FIGS. 1 and 2 show dynamic SIMS depth profile of a crystal surface treated with a 6Li-enriched monolithic source. In FIG. 1, 6Li+/7Li+ ratio is compared for the processed sample along with the untreated standard. The ratio is higher for the treated surface than that for the untreated control—direct evidence for Li diffusion into the crystal during this process. FIG. 2 shows that Li+/Nb+ ratio is also increased for the treated surface in comparison to the untreated control. The value of this signal ratio was converted to concentration ratio using the relative sensitivity factor method. This enriched Li/Nb concentration ratio occurs at least to the depth of 11 microns as measured in this analysis. The untreated congruent crystal had a nominal Li:Nb ratio of 48:52. The treated surface, however, shows that Li:Nb ratio is 51:49. This sample was also analyzed using ToF-SIMS depth profiling as shown in FIG. 3. Again, the 6Li+/Nb+ ratio is increased by the treatment suggesting that lithium enrichment occurs at the surface region. This example thus indicates that the process may be used to control the Li:Nb ratio.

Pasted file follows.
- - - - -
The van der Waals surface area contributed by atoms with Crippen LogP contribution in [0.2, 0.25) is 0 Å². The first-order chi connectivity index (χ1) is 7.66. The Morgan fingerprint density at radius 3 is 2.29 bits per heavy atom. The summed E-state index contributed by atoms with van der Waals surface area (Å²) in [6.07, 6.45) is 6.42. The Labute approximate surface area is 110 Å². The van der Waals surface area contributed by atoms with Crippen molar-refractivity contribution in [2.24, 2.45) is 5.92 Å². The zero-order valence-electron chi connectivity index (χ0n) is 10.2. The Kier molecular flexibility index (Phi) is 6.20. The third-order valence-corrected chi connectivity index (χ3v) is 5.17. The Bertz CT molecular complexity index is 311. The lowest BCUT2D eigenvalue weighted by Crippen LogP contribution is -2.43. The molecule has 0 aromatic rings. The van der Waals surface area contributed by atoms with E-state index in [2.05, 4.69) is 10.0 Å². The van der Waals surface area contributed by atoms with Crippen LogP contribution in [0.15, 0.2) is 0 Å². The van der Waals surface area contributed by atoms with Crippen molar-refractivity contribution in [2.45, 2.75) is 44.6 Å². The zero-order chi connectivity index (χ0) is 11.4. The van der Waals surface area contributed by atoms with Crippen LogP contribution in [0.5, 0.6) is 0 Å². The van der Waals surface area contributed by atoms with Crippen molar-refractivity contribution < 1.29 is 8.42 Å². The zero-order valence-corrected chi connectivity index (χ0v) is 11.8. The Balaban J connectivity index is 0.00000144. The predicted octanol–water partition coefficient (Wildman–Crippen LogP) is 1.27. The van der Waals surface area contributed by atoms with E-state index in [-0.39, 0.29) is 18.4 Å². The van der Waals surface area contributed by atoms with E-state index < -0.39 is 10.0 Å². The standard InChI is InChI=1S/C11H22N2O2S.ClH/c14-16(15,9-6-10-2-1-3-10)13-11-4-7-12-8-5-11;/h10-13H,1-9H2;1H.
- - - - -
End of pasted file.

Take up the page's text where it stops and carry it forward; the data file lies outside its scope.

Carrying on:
Another very important observation from the data is that the ratio remains essentially constant to the analyzed depth of about 11 microns, the depth needed for waveguide writing. The process thus should be useful for fabricating wafers needed for waveguide fabrication with a controlled ratio of lithium and niobium.